The forest's blacken'd roots, and whose green marge
Is seldom visited by human foot,
The lonely heron 3 sits, and harshly breaks
The Sabbath silence of the wilderness :
And you may find her by some reedy pool,
Or brooding gloomily on the time-stain'd rock,
Beside some misty and far-reaching lake.

i Kalmia, a genus of beautiful N. consists of fish, reptiles, water-rats, American plants, with evergreen shrews, &c. It is in general, a solileaves and white or pink flowers. It tary bird, and frequents the banks of obtained its name from Kalm, a tra- lakes, rivers, and marshes. The veller in N. America.

common herons are gregarious during 2 Dogwood, a genus of plants, found the breeding season. When falconry in the temperate regions of Europe, was one of the principal sports in Asia, and America.

England, a penalty of twenty shillings 3 The heron has a long, sharp- was inflicted on those who destroyed pointed bill, a long neck, and a capa- the eggs of the heron. cious stomach, The food of the heron

Most awful is thy deep and heavy boom,
Grey watcher of the waters! Thou art king
Of the blue lake; and all the winged kind
Do fear the echo of thine angry cry.
How bright thy savage eye! Thou lookest down,
And seest the shining fishes as they glide;
And poising thy grey wing, thy glossy beak
Swift as an arrow strikes its roving prey.
Ofttimes I see thee, through the curling mist,
Dart like a spectre of the night, and hear
Thy strange bewildering call, like the wild scream
Of one whose life is perishing in the sea.
And now, wouldst thou, O man, delight the ear
With earth's delicious sounds, or charm the eye
With beautiful creations ? Then

pass

forth,
And find them midst those many-colour'd birds
That fill the glowing woods. The richest hues
Lie in their splendid plumage, and their tones
Are sweeter than the music of the lute,
Or the harp's melody, or the notes that gush
So thrillingly from beauty's ruby lip.

J. MʻLellan (an American poet).

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LESSON V.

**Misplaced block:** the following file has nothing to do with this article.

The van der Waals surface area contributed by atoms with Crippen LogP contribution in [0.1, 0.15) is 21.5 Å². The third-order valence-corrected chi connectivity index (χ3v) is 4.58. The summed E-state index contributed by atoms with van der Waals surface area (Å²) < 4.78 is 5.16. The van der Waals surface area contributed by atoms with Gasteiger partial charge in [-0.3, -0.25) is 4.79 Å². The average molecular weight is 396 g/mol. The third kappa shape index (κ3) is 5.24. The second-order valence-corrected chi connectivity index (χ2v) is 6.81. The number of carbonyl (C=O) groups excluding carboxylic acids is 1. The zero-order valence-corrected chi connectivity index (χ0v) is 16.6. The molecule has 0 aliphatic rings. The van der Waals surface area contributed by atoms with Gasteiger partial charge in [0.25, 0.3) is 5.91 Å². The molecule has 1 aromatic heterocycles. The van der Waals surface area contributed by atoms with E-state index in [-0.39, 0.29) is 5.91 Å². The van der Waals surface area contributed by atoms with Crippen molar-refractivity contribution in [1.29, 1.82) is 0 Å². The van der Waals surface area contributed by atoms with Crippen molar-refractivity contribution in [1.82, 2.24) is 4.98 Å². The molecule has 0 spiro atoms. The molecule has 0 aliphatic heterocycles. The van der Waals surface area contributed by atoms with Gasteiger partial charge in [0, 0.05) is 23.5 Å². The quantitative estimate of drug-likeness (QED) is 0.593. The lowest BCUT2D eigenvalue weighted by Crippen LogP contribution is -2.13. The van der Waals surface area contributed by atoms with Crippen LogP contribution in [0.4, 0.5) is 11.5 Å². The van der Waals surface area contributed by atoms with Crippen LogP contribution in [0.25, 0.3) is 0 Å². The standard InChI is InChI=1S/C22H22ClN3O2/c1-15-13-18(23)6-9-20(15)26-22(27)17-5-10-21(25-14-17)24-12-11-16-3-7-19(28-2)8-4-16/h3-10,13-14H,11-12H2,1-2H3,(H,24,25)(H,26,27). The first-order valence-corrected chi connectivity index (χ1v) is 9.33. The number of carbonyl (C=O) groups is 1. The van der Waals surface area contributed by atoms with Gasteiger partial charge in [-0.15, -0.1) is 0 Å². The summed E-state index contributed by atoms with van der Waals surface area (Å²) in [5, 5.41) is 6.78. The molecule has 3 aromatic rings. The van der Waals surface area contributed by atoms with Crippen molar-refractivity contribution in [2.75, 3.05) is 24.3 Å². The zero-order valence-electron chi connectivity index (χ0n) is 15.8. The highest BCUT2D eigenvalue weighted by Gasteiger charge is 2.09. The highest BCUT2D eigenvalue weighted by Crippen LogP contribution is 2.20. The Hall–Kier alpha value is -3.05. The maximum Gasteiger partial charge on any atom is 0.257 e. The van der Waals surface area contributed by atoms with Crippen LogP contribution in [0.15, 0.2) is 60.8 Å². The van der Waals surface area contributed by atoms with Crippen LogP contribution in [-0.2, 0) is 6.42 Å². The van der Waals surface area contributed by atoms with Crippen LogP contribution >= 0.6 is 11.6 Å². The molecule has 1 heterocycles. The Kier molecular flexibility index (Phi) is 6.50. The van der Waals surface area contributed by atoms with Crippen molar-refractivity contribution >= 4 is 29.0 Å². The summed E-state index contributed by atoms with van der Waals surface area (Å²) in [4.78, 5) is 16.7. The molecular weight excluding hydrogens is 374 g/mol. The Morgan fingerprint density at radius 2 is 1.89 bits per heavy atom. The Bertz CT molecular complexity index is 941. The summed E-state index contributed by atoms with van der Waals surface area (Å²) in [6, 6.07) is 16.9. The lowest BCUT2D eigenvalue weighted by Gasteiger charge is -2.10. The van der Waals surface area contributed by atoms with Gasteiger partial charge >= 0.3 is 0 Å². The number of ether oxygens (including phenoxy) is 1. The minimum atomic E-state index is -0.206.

BOADICEA.

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In-dig/-nant, angry dignus. har-mo-ny, agreement harmonia. coun'-sel, advice

consilium. prog'-e-ny, offspring gigno. re-sent-ment, anger; a

ce-lest'-ial, heavenly ccelum. deep sense of injury sentio. chord, the string of a muab-horred', detested; bit

sical instrument

chorda, terly hated

horreo. com-mand', rule over mando. tram'-ple, to tread under

mien, look

mine. foot

trampa. Boadicea was the Queen of the Iceni, a tribe of Britons inhabiting Norfolk and Suffolk. At this time, Suetonius, a general of great energy and skill, commanded the Roman forces in Britain. During his absence in the Isle of Anglesey, the Roman procurator, Catus, ordered Boadicea to be scourged; her daughters, also, were ignominiously treated. The Iceni flew to arms; and having been joined by the Trinobantes, they attacked and destroyed Colchester, and defeated a Roman legion which was coming to the relief of the colony. They afterwards marched to London and St. Alban’s, and put to death all they found, without distinction of age or sex. No fewer than 70,000 Romans and their confederates are said to have fallen in the course of a few days. Suetonius, having received reinforcements, chose an advan

tageous position, and waited the battle. The Britons, who were commanded by Boadicea and her two daughters, were totally defeated (A. D. 61). The loss of the Britons has been estimated at 80,000 men. Boadicea killed herself by taking poison.

When the British warrior queen,

Bleeding from the Roman rods,
Sought, with an indignant mien,

Counsel of her country's gods,
Sage beneath the spreading oak

Sat the Druid, hoary chief';
Every burning word he spoke

Full of rage, and full of grief.
“ Princess! if our aged eyes

Weep upon thy matchless wrongs,
'Tis because resentment ties

All the terrors of our tongues.
“ Rome shall perish — write that word

In the blood that she has spilt;
Perish, hopeless and abhorr'd,

Deep in ruin as in guilt.
“Rome, for empire far renown'd,

Tramples on a thousand states;
Soon her pride shall kiss the ground-

Hark! the Gaul is at her gates !2
“ Other Romans shall arise,

Heedless of a soldier's name;
Sounds, not arms, shall win the prize,

Harmony the path to fame.
6 Then the progeny that springs

From the forest of our land 3,
Arm'd with thunder, clad with wings,

Shall a wider world command.
Regions Cæsar never knew

Thy posterity shall sway;
Where his eagles never flew,

None invincible as they.", | “ The Druids were the priests of sigoths, under Alaric their king. the ancient Britons and Gauis." “Goth,” would read here better than

2 Rome was taken and given up to “ Gaul.” plunder, in the year 410, by the Vi- 3 The ships of England.